A FORMER police officer who used to guard Mrs Thatcher’s Defence Secretary wept in court as he denied ever intimidating his elderly mother or taking £60,000 from her bank account.
Ex-firearms officer Andrew Rough said claims of embezzlement against him and his wife Jean, also a retired police officer, were untrue.
He said his mother, Gladys Rough, 86, who earlier testified against him, had been influenced by other family members whom he said had a grudge.
Rough, 58, who retired with the rank of sergeant in 2002, said he was deeply hurt by her claims.
He told the jury on the eighth day of his trial at Stirling Sheriff Court that he had twice been given commendations during his 27 years’ service with Central Scotland Police, once for saving a person who was attacked with knife, and as a firearms officer had been chosen to guard the late Lord George Younger, who lived locally.
He said shooting was also his hobby, and he had represented the British Police seven times in the world clay target shooting championships and shot “eight or nine times” for Scotland.
Rough and his wife, also 58, of Alloa, Clackmannanshire, deny taking the money from joint bank accounts held in the name of Gladys and his late father, also called Andrew, who died last year.
The embezzlement is alleged to have occurred between October 2010 and July 2015, after Andrew Rough senior had suffered a stroke, and was in hospital and then in a care home, and the old lady gave the couple her bank card.
Gladys Rough told the court earlier that she had handed over the card so her son and daughter-in-law could fetch her shopping, and any cash she needed.
She admitted she had told them they could use the card for themselves if they needed it, but she said she had meant only “if they were short” and that they should not buy “anything big”.
Rough told defence counsel Lewis Kennedy that his mother had in fact given him “unqualified permission” to use her bank accounts.
He said the permission “wasn’t capped” and that it was “not the case” that it was only modest expenditure that his mother had intended.
“My mother made it quite clear to me on several occasions I had unrestricted usage of the money in the account,” he said.
He said she had told him: “Son, whatever money you need, whatever you need it for, take it, as long as I have got some left for myself.”
He added the same went for Jean.
“She told me and Jean, in my presence, that it was OK for Jean to use the card for whatever they wanted,” he told the court.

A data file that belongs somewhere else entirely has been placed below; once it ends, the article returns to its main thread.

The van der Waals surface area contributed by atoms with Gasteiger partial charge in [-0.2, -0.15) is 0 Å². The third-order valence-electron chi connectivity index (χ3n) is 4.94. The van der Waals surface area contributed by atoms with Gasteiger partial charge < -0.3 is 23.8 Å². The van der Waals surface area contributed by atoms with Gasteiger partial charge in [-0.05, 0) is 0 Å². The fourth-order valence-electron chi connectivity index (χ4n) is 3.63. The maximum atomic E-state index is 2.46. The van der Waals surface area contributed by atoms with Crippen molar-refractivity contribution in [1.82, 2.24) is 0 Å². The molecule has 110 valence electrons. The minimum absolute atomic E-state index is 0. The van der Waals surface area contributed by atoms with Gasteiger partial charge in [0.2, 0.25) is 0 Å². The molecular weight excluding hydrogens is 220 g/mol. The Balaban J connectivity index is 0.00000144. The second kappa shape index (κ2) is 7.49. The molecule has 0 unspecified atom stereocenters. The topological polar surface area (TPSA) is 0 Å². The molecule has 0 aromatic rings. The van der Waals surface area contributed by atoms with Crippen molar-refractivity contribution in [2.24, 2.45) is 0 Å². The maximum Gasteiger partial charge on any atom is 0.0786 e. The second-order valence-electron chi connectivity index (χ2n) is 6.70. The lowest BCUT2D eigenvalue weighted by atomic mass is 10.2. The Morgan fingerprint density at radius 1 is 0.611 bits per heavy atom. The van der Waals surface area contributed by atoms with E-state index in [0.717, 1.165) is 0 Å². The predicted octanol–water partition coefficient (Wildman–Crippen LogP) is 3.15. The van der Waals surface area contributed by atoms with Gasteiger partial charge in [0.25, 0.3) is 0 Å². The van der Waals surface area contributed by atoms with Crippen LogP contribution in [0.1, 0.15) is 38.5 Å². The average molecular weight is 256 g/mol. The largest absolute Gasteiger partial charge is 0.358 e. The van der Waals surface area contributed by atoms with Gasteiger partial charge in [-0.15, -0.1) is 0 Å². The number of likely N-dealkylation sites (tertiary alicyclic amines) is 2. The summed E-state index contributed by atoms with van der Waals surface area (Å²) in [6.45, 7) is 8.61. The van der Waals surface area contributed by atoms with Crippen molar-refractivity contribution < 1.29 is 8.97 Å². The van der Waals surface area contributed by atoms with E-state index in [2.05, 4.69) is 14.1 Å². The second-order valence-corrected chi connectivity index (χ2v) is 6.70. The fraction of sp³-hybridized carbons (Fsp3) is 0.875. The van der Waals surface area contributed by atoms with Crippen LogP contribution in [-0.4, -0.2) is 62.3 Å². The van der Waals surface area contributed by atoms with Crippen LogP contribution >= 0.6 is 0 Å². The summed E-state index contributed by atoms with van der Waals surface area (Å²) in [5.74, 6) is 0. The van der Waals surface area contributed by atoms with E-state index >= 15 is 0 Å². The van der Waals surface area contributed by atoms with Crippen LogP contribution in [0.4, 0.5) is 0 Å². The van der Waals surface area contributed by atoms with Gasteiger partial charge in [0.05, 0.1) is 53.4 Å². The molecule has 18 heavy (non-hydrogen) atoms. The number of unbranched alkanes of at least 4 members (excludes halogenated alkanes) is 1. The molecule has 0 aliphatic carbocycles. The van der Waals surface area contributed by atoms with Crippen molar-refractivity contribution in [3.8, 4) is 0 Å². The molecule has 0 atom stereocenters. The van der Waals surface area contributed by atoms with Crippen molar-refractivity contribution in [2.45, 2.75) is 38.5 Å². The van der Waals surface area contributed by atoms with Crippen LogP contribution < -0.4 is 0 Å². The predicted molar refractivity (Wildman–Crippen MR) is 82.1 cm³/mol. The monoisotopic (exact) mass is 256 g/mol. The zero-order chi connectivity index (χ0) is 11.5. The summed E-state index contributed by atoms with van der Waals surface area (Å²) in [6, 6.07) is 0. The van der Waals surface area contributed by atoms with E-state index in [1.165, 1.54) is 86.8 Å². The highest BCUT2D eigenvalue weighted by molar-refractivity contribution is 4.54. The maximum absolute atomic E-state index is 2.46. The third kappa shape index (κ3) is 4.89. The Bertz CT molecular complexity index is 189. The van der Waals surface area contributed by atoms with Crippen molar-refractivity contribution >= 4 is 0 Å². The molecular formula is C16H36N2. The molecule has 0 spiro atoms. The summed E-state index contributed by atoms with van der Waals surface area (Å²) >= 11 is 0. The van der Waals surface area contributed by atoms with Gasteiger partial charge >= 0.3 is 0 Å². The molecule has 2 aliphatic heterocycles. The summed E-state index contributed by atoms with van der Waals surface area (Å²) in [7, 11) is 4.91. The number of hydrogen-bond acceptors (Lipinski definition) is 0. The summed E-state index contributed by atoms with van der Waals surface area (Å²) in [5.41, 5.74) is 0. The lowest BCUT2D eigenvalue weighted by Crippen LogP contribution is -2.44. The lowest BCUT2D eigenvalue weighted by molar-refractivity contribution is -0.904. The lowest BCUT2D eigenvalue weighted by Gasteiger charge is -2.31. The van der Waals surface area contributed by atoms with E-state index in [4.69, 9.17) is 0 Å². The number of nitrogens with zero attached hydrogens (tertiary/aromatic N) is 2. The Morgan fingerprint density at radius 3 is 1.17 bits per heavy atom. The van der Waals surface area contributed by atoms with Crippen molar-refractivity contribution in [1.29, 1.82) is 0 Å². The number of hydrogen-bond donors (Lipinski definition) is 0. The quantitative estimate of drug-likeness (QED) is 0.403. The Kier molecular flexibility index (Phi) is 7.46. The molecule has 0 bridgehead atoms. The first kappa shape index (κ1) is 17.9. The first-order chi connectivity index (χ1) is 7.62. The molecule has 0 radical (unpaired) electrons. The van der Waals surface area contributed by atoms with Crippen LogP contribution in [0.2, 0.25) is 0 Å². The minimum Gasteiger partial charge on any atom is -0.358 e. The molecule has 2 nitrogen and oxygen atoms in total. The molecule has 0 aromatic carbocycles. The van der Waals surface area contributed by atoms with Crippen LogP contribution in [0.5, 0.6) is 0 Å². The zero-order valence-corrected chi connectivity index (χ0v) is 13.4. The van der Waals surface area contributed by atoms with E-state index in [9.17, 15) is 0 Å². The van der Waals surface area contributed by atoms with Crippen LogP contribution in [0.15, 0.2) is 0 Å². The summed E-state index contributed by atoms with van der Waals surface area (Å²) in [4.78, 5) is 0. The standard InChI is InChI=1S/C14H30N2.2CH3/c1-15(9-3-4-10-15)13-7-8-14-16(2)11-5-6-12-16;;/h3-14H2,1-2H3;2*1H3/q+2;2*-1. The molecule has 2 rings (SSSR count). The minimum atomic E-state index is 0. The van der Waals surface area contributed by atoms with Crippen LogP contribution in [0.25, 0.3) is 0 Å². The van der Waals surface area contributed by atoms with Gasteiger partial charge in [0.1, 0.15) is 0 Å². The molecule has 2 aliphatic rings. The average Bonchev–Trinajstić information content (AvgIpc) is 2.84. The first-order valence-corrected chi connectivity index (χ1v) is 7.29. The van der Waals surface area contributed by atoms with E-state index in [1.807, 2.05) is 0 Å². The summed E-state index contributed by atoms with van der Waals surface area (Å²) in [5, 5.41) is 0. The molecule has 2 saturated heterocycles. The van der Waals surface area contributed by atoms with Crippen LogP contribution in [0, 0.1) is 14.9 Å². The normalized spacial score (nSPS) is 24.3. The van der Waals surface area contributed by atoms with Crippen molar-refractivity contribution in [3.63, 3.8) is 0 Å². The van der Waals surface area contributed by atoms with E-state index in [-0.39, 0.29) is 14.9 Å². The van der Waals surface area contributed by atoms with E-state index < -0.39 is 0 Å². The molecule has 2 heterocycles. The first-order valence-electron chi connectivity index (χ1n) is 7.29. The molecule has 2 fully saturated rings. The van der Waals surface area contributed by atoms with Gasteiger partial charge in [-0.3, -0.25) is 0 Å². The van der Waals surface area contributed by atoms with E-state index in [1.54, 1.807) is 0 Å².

He said his father had introduced him to shooting, and had wanted to help him financially with the expensive sport, which could involve costs of hundreds of pounds for attending a single weekend competition.
He told the court that in November 2012, he and Jean had moved into a four-bedroom new-build house in Alloa, with the intention that his mother would live with them and his father would go into a care home close by. But his father did not move, and his mother said she wanted to return to her own home in Gargunnock, Stirlingshire.
The new house more than doubled the cost of their mortgage, and he said his mother and father “discussed” contributing £500 a month to it.
He said: “The actual sum of £500 a month never actually happened; my mother just said ‘son, use the card as you need it’.”
He said after the current allegations emerged and his wife lost her job they eventually had to sell the large house.
Mr Kennedy asked: “Do you have any notion why your own mother should make these allegations against you?”
He replied: “I find it hard to understand. I have my own thoughts. I think she’s probably been pressurised by other members of the family.
“I believe they think there’s a pot of money that they want to get their hands on.”
Mr Kennedy asked: “How do you feel when your own mother makes these criminal allegations, you being a retired police officer?”
Rough replied: “I’m deeply hurt by it. I think it’s to do with her mental health.
“She was totally consistent with me that we had permission to use whatever we wanted.”
He admitted that he’d a “heated” meeting with his mother over the allegations.
He said: “I was fairly angry, because of being accused of something I hadn’t done, especially with me with my background, but I never raised my hands or my voice.”
Mr Kennedy asked: “Would you do anything to intimidate her?”
Weeping, he replied: “She’s my mother, I’d never do that to her, I love her very much.”
The trial, before Sheriff William Gilchrist and jury, continues.
Source : HeraldScotland